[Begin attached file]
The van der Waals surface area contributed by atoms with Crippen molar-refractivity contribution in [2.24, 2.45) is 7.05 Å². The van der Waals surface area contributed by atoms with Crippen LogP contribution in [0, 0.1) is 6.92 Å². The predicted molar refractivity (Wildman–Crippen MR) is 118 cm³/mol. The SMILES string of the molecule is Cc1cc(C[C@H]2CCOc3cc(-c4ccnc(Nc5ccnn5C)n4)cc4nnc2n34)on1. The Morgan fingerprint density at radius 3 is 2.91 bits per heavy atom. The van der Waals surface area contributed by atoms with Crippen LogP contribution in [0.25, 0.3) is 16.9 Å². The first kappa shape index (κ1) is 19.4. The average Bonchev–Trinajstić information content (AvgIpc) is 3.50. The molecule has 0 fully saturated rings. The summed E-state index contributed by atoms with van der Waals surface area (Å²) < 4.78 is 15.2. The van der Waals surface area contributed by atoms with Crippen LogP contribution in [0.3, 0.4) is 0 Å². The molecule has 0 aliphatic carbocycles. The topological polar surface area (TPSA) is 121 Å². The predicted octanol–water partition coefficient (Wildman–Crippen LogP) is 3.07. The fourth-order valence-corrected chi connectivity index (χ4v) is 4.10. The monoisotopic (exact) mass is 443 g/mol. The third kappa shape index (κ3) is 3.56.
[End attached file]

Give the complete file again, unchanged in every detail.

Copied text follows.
The van der Waals surface area contributed by atoms with Crippen molar-refractivity contribution in [2.24, 2.45) is 7.05 Å². The van der Waals surface area contributed by atoms with Crippen LogP contribution in [0, 0.1) is 6.92 Å². The predicted molar refractivity (Wildman–Crippen MR) is 118 cm³/mol. The SMILES string of the molecule is Cc1cc(C[C@H]2CCOc3cc(-c4ccnc(Nc5ccnn5C)n4)cc4nnc2n34)on1. The Morgan fingerprint density at radius 3 is 2.91 bits per heavy atom. The van der Waals surface area contributed by atoms with Crippen LogP contribution in [0.25, 0.3) is 16.9 Å². The first kappa shape index (κ1) is 19.4. The average Bonchev–Trinajstić information content (AvgIpc) is 3.50. The molecule has 0 fully saturated rings. The summed E-state index contributed by atoms with van der Waals surface area (Å²) < 4.78 is 15.2. The van der Waals surface area contributed by atoms with Crippen LogP contribution in [0.3, 0.4) is 0 Å². The molecule has 0 aliphatic carbocycles. The topological polar surface area (TPSA) is 121 Å². The predicted octanol–water partition coefficient (Wildman–Crippen LogP) is 3.07. The fourth-order valence-corrected chi connectivity index (χ4v) is 4.10. The monoisotopic (exact) mass is 443 g/mol. The third kappa shape index (κ3) is 3.56.